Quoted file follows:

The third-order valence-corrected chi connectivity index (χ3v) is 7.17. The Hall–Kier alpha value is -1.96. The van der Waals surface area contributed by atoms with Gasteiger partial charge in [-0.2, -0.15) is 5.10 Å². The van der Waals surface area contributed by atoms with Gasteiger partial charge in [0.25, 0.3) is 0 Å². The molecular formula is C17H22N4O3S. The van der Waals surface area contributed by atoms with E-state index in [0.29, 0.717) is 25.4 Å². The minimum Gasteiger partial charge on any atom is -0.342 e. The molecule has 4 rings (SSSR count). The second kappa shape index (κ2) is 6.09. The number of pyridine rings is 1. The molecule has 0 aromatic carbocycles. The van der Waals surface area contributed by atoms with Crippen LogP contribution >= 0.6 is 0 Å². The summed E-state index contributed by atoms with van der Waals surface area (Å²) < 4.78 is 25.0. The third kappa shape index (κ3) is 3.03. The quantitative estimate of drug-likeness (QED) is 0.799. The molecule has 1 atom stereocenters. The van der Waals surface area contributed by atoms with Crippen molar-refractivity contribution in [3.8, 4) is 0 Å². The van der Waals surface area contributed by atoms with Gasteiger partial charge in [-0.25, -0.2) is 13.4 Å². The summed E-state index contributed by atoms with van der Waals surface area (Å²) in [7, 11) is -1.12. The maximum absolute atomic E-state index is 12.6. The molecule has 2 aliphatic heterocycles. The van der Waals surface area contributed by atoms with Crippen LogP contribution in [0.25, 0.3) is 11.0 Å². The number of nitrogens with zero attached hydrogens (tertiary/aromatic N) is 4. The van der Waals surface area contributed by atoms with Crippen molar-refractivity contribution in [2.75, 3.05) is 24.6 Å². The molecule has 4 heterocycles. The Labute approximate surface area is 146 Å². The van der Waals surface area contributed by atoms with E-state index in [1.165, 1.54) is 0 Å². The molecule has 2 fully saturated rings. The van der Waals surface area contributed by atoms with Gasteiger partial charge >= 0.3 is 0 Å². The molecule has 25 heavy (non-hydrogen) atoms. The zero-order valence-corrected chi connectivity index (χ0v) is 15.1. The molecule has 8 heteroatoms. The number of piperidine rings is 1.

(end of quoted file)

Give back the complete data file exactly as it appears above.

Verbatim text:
The third-order valence-corrected chi connectivity index (χ3v) is 7.17. The Hall–Kier alpha value is -1.96. The van der Waals surface area contributed by atoms with Gasteiger partial charge in [-0.2, -0.15) is 5.10 Å². The van der Waals surface area contributed by atoms with Gasteiger partial charge in [0.25, 0.3) is 0 Å². The molecular formula is C17H22N4O3S. The van der Waals surface area contributed by atoms with E-state index in [0.29, 0.717) is 25.4 Å². The minimum Gasteiger partial charge on any atom is -0.342 e. The molecule has 4 rings (SSSR count). The second kappa shape index (κ2) is 6.09. The number of pyridine rings is 1. The molecule has 0 aromatic carbocycles. The van der Waals surface area contributed by atoms with Crippen LogP contribution >= 0.6 is 0 Å². The summed E-state index contributed by atoms with van der Waals surface area (Å²) < 4.78 is 25.0. The third kappa shape index (κ3) is 3.03. The quantitative estimate of drug-likeness (QED) is 0.799. The molecule has 1 atom stereocenters. The van der Waals surface area contributed by atoms with Crippen molar-refractivity contribution in [3.8, 4) is 0 Å². The van der Waals surface area contributed by atoms with Gasteiger partial charge in [-0.25, -0.2) is 13.4 Å². The summed E-state index contributed by atoms with van der Waals surface area (Å²) in [7, 11) is -1.12. The maximum absolute atomic E-state index is 12.6. The molecule has 2 aliphatic heterocycles. The van der Waals surface area contributed by atoms with Crippen LogP contribution in [0.25, 0.3) is 11.0 Å². The number of nitrogens with zero attached hydrogens (tertiary/aromatic N) is 4. The van der Waals surface area contributed by atoms with Crippen molar-refractivity contribution in [2.75, 3.05) is 24.6 Å². The molecule has 4 heterocycles. The Labute approximate surface area is 146 Å². The van der Waals surface area contributed by atoms with E-state index in [1.165, 1.54) is 0 Å². The molecule has 2 fully saturated rings. The van der Waals surface area contributed by atoms with Gasteiger partial charge >= 0.3 is 0 Å². The molecule has 25 heavy (non-hydrogen) atoms. The zero-order valence-corrected chi connectivity index (χ0v) is 15.1. The molecule has 8 heteroatoms. The number of piperidine rings is 1.